31 Major Barriers for Biodegradable Polymers Legislation Landfill taxes Development of infrastructure to collect and process biodegradable polymers Development of universal standards for biodegradability and compostability Consumer attitude towards absorbing the cost Technological improvements to improve price differentiation.

32 Drivers for Biodegradable Polymers Consumers becoming more environmentally conscious Prices of biodegradable polymers have decreased significantly Technological advances which impact both price and performance are continually being implemented.

33 Exotic Oils with Specialized Functionality on the Fatty Acids

34 Vegetable Oils as Feedstock for Polymers

35 Biopolymer leads “naturally” to Biodegradable Plastics Canola Soil Agricultural Feedstock Processing Biopolymer Resins Package Converter Fast Food Packaging Restaurant Waste Composting Humus CO2 Tremendous Economic Development Activity

36 The PetroChemical Industry can only benefit from this trend The Kyoto issue is one that is not going to disappear, regardless of what guise it takes here on forward. By partnering with the value-added agricultural industry, technological solutions which provide greater sustainability may be achieved.

37 Sources of Agricultural Feedstock Agricultural Polyesters: –Poly Hydroxy Alkanoates (bacterial, plant) –Poly Lactic Acid (fermented carbohydrates) Agricultural Fibres –Composites with “petro-plastics” –Crop and forestry fibres Starch-based polymers –Corn, barley opportunities, etc. Protein-based plastics –Corn, elastin, collagen, spider silk, soy proteins Lignin-based plastics Oilseed Plastics

38 Two Major Avenues for producing Agricultural Feedstock Chemical Modification of existing agricultural commodities or waste: Chemical Synthesis in the case of oilseeds Fermentation in the case of Poly Lactic Acid Bio-engineering of current or new crops to harvest molecules directly from the plant: Genetic modification of plants like Canola to produce PHA Genetic modification of plants like Canola to produce Ricinoleic Acid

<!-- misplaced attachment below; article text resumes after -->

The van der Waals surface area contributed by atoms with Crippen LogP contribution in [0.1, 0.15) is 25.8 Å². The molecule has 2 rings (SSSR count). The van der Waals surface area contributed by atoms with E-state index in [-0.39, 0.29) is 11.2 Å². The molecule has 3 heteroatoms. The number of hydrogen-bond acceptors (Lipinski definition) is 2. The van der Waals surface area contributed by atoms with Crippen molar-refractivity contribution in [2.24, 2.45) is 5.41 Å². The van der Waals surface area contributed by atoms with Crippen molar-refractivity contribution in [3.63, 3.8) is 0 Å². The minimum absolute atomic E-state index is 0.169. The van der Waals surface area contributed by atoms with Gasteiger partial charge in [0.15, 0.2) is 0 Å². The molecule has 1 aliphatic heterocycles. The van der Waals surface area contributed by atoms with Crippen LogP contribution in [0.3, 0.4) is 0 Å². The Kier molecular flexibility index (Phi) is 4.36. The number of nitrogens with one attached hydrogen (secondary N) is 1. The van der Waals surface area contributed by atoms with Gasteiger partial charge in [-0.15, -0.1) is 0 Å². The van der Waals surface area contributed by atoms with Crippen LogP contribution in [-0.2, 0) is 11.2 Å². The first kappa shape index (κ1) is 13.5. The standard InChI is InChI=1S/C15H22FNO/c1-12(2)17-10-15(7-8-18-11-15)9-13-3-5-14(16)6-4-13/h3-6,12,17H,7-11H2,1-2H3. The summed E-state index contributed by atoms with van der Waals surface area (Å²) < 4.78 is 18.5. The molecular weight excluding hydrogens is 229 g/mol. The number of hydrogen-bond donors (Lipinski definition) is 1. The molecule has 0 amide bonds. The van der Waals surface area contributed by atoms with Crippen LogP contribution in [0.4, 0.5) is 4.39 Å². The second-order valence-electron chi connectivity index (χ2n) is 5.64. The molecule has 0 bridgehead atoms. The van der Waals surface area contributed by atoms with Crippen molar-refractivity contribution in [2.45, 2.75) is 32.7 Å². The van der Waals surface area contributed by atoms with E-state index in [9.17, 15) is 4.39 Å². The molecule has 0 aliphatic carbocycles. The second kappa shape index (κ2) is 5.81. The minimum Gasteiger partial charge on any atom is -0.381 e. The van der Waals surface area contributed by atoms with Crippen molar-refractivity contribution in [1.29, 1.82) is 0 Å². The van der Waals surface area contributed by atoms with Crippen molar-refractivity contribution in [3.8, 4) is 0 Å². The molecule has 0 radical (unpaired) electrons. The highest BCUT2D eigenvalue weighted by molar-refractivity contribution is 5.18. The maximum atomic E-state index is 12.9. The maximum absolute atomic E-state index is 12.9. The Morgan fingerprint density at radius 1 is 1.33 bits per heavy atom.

39 Barriers to Bio-Engineering Regulations Cross-Contamination Issues – difficult to imagine agricultural acreage being devoted to this in the short term. Science is long term (only 14% of PHA has been engineered into Arabidopsis, and Monsanto through its Biopol operations, dumped this initiative).

40 Drivers for Bio-Engineering Can produce homogenous feedstock Can remove the need for excessive processing steps Can allow food crops to continue to deliver their main food product, whilst allowing leaves and other plant parts to deliver plastic molecules.

41 Barriers to Chemical Synthesis Carbon and energy balances of the life-cycle of such products are difficult to calculate. CostPerformance Solvent-dependent Processes

42 Drivers for Chemical Synthesis Can be achieved in the short-term Can address issues of renewability in the short term, and biodegradability in the long term. Does not depend on regulations or agricultural acreage. By careful use of materials science and fractionation techniques, can deliver homogenous feedstock Provides a roadmap for bio-engineers – what molecules are worth growing in plants.

43 How can we connect the plastics markets, through research, with Canola production? Centered at the University of Alberta is a Major Initiative to provide synthetic solutions to this problem